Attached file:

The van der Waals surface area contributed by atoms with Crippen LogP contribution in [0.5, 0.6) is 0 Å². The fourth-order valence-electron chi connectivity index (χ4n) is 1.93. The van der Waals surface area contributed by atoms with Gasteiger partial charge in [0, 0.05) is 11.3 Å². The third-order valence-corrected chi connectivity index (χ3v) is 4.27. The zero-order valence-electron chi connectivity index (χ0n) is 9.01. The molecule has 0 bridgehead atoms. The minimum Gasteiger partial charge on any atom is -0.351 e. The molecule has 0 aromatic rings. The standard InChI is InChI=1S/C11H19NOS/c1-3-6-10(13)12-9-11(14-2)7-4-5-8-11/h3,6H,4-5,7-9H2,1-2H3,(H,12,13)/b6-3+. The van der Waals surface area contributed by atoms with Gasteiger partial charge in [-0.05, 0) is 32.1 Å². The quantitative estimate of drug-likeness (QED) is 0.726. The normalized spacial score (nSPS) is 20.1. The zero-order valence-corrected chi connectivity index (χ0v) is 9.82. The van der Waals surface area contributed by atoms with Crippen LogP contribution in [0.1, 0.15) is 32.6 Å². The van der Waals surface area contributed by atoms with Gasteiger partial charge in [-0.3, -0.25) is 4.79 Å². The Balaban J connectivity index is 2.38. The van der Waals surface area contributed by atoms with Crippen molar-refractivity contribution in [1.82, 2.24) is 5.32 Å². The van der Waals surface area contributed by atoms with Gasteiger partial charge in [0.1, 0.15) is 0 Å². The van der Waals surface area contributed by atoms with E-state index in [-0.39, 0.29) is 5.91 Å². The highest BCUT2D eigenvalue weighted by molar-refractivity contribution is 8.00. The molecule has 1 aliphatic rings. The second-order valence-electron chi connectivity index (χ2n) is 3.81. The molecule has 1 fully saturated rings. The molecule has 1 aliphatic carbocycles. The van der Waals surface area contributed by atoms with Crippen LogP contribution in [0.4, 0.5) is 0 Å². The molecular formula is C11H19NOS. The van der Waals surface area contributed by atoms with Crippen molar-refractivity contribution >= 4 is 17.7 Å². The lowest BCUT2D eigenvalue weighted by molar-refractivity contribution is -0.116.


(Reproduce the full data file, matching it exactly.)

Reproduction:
The van der Waals surface area contributed by atoms with Crippen LogP contribution in [0.5, 0.6) is 0 Å². The fourth-order valence-electron chi connectivity index (χ4n) is 1.93. The van der Waals surface area contributed by atoms with Gasteiger partial charge in [0, 0.05) is 11.3 Å². The third-order valence-corrected chi connectivity index (χ3v) is 4.27. The zero-order valence-electron chi connectivity index (χ0n) is 9.01. The molecule has 0 bridgehead atoms. The minimum Gasteiger partial charge on any atom is -0.351 e. The molecule has 0 aromatic rings. The standard InChI is InChI=1S/C11H19NOS/c1-3-6-10(13)12-9-11(14-2)7-4-5-8-11/h3,6H,4-5,7-9H2,1-2H3,(H,12,13)/b6-3+. The van der Waals surface area contributed by atoms with Gasteiger partial charge in [-0.05, 0) is 32.1 Å². The quantitative estimate of drug-likeness (QED) is 0.726. The normalized spacial score (nSPS) is 20.1. The zero-order valence-corrected chi connectivity index (χ0v) is 9.82. The van der Waals surface area contributed by atoms with Crippen LogP contribution in [0.1, 0.15) is 32.6 Å². The van der Waals surface area contributed by atoms with Gasteiger partial charge in [-0.3, -0.25) is 4.79 Å². The Balaban J connectivity index is 2.38. The van der Waals surface area contributed by atoms with Crippen molar-refractivity contribution in [1.82, 2.24) is 5.32 Å². The van der Waals surface area contributed by atoms with Gasteiger partial charge in [0.1, 0.15) is 0 Å². The van der Waals surface area contributed by atoms with E-state index in [-0.39, 0.29) is 5.91 Å². The highest BCUT2D eigenvalue weighted by molar-refractivity contribution is 8.00. The molecule has 1 aliphatic rings. The second-order valence-electron chi connectivity index (χ2n) is 3.81. The molecule has 1 fully saturated rings. The molecule has 1 aliphatic carbocycles. The van der Waals surface area contributed by atoms with Crippen LogP contribution in [0.4, 0.5) is 0 Å². The molecular formula is C11H19NOS. The van der Waals surface area contributed by atoms with Crippen molar-refractivity contribution >= 4 is 17.7 Å². The lowest BCUT2D eigenvalue weighted by molar-refractivity contribution is -0.116.